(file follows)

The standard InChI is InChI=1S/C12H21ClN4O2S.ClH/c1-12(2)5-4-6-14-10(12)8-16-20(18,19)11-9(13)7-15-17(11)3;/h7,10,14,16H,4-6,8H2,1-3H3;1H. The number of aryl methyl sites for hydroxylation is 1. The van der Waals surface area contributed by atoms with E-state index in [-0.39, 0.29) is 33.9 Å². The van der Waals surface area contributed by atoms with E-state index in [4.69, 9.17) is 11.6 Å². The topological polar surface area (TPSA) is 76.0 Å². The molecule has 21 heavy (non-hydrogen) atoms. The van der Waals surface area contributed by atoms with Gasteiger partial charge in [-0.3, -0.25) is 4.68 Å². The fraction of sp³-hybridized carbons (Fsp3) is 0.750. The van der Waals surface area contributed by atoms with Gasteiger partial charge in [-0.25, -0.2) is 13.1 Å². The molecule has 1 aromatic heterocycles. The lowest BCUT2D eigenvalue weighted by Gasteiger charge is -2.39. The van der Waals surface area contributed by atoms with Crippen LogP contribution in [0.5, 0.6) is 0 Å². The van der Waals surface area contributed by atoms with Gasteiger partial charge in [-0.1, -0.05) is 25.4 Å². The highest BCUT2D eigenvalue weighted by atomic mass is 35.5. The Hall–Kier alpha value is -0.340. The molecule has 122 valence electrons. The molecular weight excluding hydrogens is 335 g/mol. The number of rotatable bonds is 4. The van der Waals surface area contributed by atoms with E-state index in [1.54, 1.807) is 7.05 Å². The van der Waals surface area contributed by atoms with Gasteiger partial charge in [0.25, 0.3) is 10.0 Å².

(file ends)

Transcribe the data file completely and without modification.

The standard InChI is InChI=1S/C12H21ClN4O2S.ClH/c1-12(2)5-4-6-14-10(12)8-16-20(18,19)11-9(13)7-15-17(11)3;/h7,10,14,16H,4-6,8H2,1-3H3;1H. The number of aryl methyl sites for hydroxylation is 1. The van der Waals surface area contributed by atoms with E-state index in [-0.39, 0.29) is 33.9 Å². The van der Waals surface area contributed by atoms with E-state index in [4.69, 9.17) is 11.6 Å². The topological polar surface area (TPSA) is 76.0 Å². The molecule has 21 heavy (non-hydrogen) atoms. The van der Waals surface area contributed by atoms with Gasteiger partial charge in [-0.3, -0.25) is 4.68 Å². The fraction of sp³-hybridized carbons (Fsp3) is 0.750. The van der Waals surface area contributed by atoms with Gasteiger partial charge in [-0.25, -0.2) is 13.1 Å². The molecule has 1 aromatic heterocycles. The lowest BCUT2D eigenvalue weighted by Gasteiger charge is -2.39. The van der Waals surface area contributed by atoms with Crippen LogP contribution in [0.5, 0.6) is 0 Å². The van der Waals surface area contributed by atoms with Gasteiger partial charge in [-0.1, -0.05) is 25.4 Å². The highest BCUT2D eigenvalue weighted by atomic mass is 35.5. The Hall–Kier alpha value is -0.340. The molecule has 122 valence electrons. The molecular weight excluding hydrogens is 335 g/mol. The number of rotatable bonds is 4. The van der Waals surface area contributed by atoms with E-state index in [1.54, 1.807) is 7.05 Å². The van der Waals surface area contributed by atoms with Gasteiger partial charge in [0.25, 0.3) is 10.0 Å².